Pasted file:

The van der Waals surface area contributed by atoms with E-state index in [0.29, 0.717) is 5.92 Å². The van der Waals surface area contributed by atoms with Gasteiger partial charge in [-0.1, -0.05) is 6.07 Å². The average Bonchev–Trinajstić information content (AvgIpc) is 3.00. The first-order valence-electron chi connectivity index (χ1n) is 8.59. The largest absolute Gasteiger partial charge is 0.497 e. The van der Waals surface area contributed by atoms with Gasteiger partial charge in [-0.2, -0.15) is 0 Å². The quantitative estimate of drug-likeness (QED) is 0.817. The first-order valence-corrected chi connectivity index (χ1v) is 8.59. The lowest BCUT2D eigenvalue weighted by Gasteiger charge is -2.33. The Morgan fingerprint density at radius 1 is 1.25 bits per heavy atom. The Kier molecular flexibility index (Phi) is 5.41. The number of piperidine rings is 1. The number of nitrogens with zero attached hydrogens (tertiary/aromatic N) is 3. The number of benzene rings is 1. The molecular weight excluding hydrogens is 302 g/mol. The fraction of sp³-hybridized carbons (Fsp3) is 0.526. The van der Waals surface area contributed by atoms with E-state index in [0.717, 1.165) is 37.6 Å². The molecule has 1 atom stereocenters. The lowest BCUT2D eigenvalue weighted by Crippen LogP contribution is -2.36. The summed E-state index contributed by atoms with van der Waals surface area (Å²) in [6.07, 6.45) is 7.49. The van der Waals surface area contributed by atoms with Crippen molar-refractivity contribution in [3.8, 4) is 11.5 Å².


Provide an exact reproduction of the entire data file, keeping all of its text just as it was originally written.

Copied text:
The van der Waals surface area contributed by atoms with E-state index in [0.29, 0.717) is 5.92 Å². The van der Waals surface area contributed by atoms with Gasteiger partial charge in [-0.1, -0.05) is 6.07 Å². The average Bonchev–Trinajstić information content (AvgIpc) is 3.00. The first-order valence-electron chi connectivity index (χ1n) is 8.59. The largest absolute Gasteiger partial charge is 0.497 e. The van der Waals surface area contributed by atoms with Gasteiger partial charge in [-0.2, -0.15) is 0 Å². The quantitative estimate of drug-likeness (QED) is 0.817. The first-order valence-corrected chi connectivity index (χ1v) is 8.59. The lowest BCUT2D eigenvalue weighted by Gasteiger charge is -2.33. The Morgan fingerprint density at radius 1 is 1.25 bits per heavy atom. The Kier molecular flexibility index (Phi) is 5.41. The number of piperidine rings is 1. The number of nitrogens with zero attached hydrogens (tertiary/aromatic N) is 3. The number of benzene rings is 1. The molecular weight excluding hydrogens is 302 g/mol. The fraction of sp³-hybridized carbons (Fsp3) is 0.526. The van der Waals surface area contributed by atoms with E-state index in [0.717, 1.165) is 37.6 Å². The molecule has 1 atom stereocenters. The lowest BCUT2D eigenvalue weighted by Crippen LogP contribution is -2.36. The summed E-state index contributed by atoms with van der Waals surface area (Å²) in [6.07, 6.45) is 7.49. The van der Waals surface area contributed by atoms with Crippen molar-refractivity contribution in [3.8, 4) is 11.5 Å².